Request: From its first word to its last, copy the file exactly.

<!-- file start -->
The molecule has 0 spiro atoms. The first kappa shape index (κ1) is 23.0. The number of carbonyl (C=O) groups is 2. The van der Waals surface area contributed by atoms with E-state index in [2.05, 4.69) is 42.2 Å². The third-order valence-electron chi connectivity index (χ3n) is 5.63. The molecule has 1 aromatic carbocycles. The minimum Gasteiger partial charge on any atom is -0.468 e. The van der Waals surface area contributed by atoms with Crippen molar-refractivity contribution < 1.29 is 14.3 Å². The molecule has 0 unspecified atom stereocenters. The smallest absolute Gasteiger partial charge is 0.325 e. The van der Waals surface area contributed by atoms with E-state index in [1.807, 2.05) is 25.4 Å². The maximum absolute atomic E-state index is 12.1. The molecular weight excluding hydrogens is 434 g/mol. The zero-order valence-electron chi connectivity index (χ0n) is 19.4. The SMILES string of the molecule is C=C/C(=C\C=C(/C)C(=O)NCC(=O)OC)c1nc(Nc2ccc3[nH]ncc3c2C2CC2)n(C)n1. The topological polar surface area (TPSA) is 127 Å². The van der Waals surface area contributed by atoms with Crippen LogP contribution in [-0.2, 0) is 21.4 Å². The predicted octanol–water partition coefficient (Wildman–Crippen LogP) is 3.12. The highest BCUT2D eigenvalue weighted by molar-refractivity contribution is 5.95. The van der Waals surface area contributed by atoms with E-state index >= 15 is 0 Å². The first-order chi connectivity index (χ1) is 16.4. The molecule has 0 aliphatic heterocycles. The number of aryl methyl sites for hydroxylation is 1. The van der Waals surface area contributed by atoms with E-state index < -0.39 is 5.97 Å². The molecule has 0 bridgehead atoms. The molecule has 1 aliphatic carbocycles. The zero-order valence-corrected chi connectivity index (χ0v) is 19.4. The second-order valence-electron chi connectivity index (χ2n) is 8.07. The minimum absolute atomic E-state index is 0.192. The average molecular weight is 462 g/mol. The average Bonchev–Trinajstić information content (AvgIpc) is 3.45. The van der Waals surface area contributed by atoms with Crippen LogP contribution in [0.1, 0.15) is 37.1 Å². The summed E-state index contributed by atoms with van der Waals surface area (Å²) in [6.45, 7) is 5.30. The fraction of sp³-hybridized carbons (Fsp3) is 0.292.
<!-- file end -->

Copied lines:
The molecule has 0 spiro atoms. The first kappa shape index (κ1) is 23.0. The number of carbonyl (C=O) groups is 2. The van der Waals surface area contributed by atoms with E-state index in [2.05, 4.69) is 42.2 Å². The third-order valence-electron chi connectivity index (χ3n) is 5.63. The molecule has 1 aromatic carbocycles. The minimum Gasteiger partial charge on any atom is -0.468 e. The van der Waals surface area contributed by atoms with Crippen molar-refractivity contribution < 1.29 is 14.3 Å². The molecule has 0 unspecified atom stereocenters. The smallest absolute Gasteiger partial charge is 0.325 e. The van der Waals surface area contributed by atoms with E-state index in [1.807, 2.05) is 25.4 Å². The maximum absolute atomic E-state index is 12.1. The molecular weight excluding hydrogens is 434 g/mol. The zero-order valence-electron chi connectivity index (χ0n) is 19.4. The SMILES string of the molecule is C=C/C(=C\C=C(/C)C(=O)NCC(=O)OC)c1nc(Nc2ccc3[nH]ncc3c2C2CC2)n(C)n1. The topological polar surface area (TPSA) is 127 Å². The van der Waals surface area contributed by atoms with Crippen LogP contribution in [-0.2, 0) is 21.4 Å². The predicted octanol–water partition coefficient (Wildman–Crippen LogP) is 3.12. The highest BCUT2D eigenvalue weighted by molar-refractivity contribution is 5.95. The van der Waals surface area contributed by atoms with E-state index >= 15 is 0 Å². The first-order chi connectivity index (χ1) is 16.4. The molecule has 0 aliphatic heterocycles. The number of aryl methyl sites for hydroxylation is 1. The van der Waals surface area contributed by atoms with E-state index < -0.39 is 5.97 Å². The molecule has 0 bridgehead atoms. The molecule has 1 aliphatic carbocycles. The zero-order valence-corrected chi connectivity index (χ0v) is 19.4. The second-order valence-electron chi connectivity index (χ2n) is 8.07. The minimum absolute atomic E-state index is 0.192. The average molecular weight is 462 g/mol. The average Bonchev–Trinajstić information content (AvgIpc) is 3.45. The van der Waals surface area contributed by atoms with Crippen LogP contribution in [0.1, 0.15) is 37.1 Å². The summed E-state index contributed by atoms with van der Waals surface area (Å²) in [6.45, 7) is 5.30. The fraction of sp³-hybridized carbons (Fsp3) is 0.292.